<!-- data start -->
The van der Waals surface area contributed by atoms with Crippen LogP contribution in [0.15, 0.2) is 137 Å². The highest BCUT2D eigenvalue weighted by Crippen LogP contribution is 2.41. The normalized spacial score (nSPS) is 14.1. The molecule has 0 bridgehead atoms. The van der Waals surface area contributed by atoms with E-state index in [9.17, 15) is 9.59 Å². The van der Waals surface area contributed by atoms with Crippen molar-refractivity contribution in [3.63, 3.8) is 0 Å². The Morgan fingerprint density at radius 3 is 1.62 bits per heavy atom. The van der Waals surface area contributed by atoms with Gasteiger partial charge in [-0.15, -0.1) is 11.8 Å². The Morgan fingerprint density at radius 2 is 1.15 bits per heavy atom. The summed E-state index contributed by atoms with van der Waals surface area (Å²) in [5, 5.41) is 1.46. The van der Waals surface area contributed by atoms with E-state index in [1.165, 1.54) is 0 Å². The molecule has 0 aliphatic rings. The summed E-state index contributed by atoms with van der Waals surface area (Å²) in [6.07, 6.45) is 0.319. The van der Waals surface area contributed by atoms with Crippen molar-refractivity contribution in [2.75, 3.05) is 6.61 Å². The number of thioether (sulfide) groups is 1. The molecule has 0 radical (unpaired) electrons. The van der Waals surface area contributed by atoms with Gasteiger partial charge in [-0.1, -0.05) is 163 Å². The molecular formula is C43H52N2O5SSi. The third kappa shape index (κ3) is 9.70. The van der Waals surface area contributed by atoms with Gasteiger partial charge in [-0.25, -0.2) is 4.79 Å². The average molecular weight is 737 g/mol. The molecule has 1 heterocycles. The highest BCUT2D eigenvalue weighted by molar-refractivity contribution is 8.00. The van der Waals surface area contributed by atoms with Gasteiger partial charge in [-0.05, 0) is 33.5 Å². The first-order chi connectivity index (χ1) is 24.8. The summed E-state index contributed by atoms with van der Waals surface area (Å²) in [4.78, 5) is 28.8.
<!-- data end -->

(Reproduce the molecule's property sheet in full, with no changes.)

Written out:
The van der Waals surface area contributed by atoms with Crippen LogP contribution in [0.15, 0.2) is 137 Å². The highest BCUT2D eigenvalue weighted by Crippen LogP contribution is 2.41. The normalized spacial score (nSPS) is 14.1. The molecule has 0 bridgehead atoms. The van der Waals surface area contributed by atoms with E-state index in [9.17, 15) is 9.59 Å². The van der Waals surface area contributed by atoms with Crippen molar-refractivity contribution in [3.63, 3.8) is 0 Å². The Morgan fingerprint density at radius 3 is 1.62 bits per heavy atom. The van der Waals surface area contributed by atoms with Gasteiger partial charge in [-0.15, -0.1) is 11.8 Å². The Morgan fingerprint density at radius 2 is 1.15 bits per heavy atom. The summed E-state index contributed by atoms with van der Waals surface area (Å²) in [5, 5.41) is 1.46. The van der Waals surface area contributed by atoms with E-state index in [1.165, 1.54) is 0 Å². The molecule has 0 aliphatic rings. The summed E-state index contributed by atoms with van der Waals surface area (Å²) in [6.07, 6.45) is 0.319. The van der Waals surface area contributed by atoms with Crippen molar-refractivity contribution in [2.75, 3.05) is 6.61 Å². The number of thioether (sulfide) groups is 1. The molecule has 0 radical (unpaired) electrons. The van der Waals surface area contributed by atoms with Gasteiger partial charge in [-0.1, -0.05) is 163 Å². The molecular formula is C43H52N2O5SSi. The third kappa shape index (κ3) is 9.70. The van der Waals surface area contributed by atoms with Gasteiger partial charge in [-0.25, -0.2) is 4.79 Å². The average molecular weight is 737 g/mol. The molecule has 1 heterocycles. The highest BCUT2D eigenvalue weighted by molar-refractivity contribution is 8.00. The van der Waals surface area contributed by atoms with Gasteiger partial charge in [-0.05, 0) is 33.5 Å². The first-order chi connectivity index (χ1) is 24.8. The summed E-state index contributed by atoms with van der Waals surface area (Å²) in [4.78, 5) is 28.8.